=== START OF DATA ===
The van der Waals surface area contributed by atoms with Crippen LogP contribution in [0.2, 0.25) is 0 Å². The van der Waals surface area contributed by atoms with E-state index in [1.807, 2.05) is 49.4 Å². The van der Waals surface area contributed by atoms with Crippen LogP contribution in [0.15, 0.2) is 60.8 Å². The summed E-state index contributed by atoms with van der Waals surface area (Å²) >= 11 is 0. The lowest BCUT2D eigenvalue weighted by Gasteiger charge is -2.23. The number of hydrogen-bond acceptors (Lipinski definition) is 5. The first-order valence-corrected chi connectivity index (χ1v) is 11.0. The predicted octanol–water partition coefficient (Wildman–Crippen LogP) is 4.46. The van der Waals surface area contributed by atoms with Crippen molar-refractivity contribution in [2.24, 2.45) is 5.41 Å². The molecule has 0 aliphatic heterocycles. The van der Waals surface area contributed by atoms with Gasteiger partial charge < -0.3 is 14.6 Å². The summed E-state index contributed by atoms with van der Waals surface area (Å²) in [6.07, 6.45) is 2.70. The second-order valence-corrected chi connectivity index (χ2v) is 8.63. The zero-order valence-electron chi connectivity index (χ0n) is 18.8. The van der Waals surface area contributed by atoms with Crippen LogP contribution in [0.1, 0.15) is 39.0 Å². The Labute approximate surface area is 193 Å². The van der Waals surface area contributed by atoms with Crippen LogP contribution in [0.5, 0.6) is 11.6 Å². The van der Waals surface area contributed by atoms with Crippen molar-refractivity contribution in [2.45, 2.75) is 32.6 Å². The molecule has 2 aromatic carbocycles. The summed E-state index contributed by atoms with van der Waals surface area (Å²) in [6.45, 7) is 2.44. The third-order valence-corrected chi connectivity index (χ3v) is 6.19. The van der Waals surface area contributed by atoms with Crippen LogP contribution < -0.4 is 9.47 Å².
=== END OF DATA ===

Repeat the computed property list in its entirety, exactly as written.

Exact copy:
The van der Waals surface area contributed by atoms with Crippen LogP contribution in [0.2, 0.25) is 0 Å². The van der Waals surface area contributed by atoms with E-state index in [1.807, 2.05) is 49.4 Å². The van der Waals surface area contributed by atoms with Crippen LogP contribution in [0.15, 0.2) is 60.8 Å². The summed E-state index contributed by atoms with van der Waals surface area (Å²) >= 11 is 0. The lowest BCUT2D eigenvalue weighted by Gasteiger charge is -2.23. The number of hydrogen-bond acceptors (Lipinski definition) is 5. The first-order valence-corrected chi connectivity index (χ1v) is 11.0. The predicted octanol–water partition coefficient (Wildman–Crippen LogP) is 4.46. The van der Waals surface area contributed by atoms with Crippen molar-refractivity contribution in [2.24, 2.45) is 5.41 Å². The molecule has 0 aliphatic heterocycles. The van der Waals surface area contributed by atoms with Gasteiger partial charge < -0.3 is 14.6 Å². The summed E-state index contributed by atoms with van der Waals surface area (Å²) in [6.07, 6.45) is 2.70. The second-order valence-corrected chi connectivity index (χ2v) is 8.63. The zero-order valence-electron chi connectivity index (χ0n) is 18.8. The van der Waals surface area contributed by atoms with Crippen LogP contribution in [0.1, 0.15) is 39.0 Å². The Labute approximate surface area is 193 Å². The van der Waals surface area contributed by atoms with Crippen LogP contribution in [0.5, 0.6) is 11.6 Å². The van der Waals surface area contributed by atoms with Crippen molar-refractivity contribution in [2.45, 2.75) is 32.6 Å². The molecule has 2 aromatic carbocycles. The summed E-state index contributed by atoms with van der Waals surface area (Å²) in [6.45, 7) is 2.44. The third-order valence-corrected chi connectivity index (χ3v) is 6.19. The van der Waals surface area contributed by atoms with Crippen LogP contribution < -0.4 is 9.47 Å².